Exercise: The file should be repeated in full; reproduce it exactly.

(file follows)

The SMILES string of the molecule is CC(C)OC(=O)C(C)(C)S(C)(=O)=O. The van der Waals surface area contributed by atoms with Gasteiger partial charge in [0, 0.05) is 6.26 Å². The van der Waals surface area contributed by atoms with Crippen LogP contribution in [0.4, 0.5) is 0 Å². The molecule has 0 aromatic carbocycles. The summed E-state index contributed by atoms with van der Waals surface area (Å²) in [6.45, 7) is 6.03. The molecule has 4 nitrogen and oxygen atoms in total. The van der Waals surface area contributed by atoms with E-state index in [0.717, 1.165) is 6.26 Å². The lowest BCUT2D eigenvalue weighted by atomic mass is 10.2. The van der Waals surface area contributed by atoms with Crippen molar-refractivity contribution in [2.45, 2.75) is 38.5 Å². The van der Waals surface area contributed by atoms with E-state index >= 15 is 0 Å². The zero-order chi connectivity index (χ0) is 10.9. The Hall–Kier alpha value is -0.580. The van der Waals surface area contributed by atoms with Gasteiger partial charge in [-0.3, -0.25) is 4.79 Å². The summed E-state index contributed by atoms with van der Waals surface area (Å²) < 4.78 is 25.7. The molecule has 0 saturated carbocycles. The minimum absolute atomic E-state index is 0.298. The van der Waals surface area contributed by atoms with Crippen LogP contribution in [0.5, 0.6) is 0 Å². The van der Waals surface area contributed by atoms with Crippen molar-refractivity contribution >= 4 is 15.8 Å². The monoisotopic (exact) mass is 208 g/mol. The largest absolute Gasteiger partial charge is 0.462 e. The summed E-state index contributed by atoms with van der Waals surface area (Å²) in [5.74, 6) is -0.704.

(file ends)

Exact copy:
The SMILES string of the molecule is CC(C)OC(=O)C(C)(C)S(C)(=O)=O. The van der Waals surface area contributed by atoms with Gasteiger partial charge in [0, 0.05) is 6.26 Å². The van der Waals surface area contributed by atoms with Crippen LogP contribution in [0.4, 0.5) is 0 Å². The molecule has 0 aromatic carbocycles. The summed E-state index contributed by atoms with van der Waals surface area (Å²) in [6.45, 7) is 6.03. The molecule has 4 nitrogen and oxygen atoms in total. The van der Waals surface area contributed by atoms with E-state index in [0.717, 1.165) is 6.26 Å². The lowest BCUT2D eigenvalue weighted by atomic mass is 10.2. The van der Waals surface area contributed by atoms with Crippen molar-refractivity contribution in [2.45, 2.75) is 38.5 Å². The van der Waals surface area contributed by atoms with E-state index >= 15 is 0 Å². The zero-order chi connectivity index (χ0) is 10.9. The Hall–Kier alpha value is -0.580. The van der Waals surface area contributed by atoms with Gasteiger partial charge in [-0.3, -0.25) is 4.79 Å². The summed E-state index contributed by atoms with van der Waals surface area (Å²) < 4.78 is 25.7. The molecule has 0 saturated carbocycles. The minimum absolute atomic E-state index is 0.298. The van der Waals surface area contributed by atoms with Crippen LogP contribution in [0.5, 0.6) is 0 Å². The van der Waals surface area contributed by atoms with Crippen molar-refractivity contribution >= 4 is 15.8 Å². The monoisotopic (exact) mass is 208 g/mol. The largest absolute Gasteiger partial charge is 0.462 e. The summed E-state index contributed by atoms with van der Waals surface area (Å²) in [5.74, 6) is -0.704.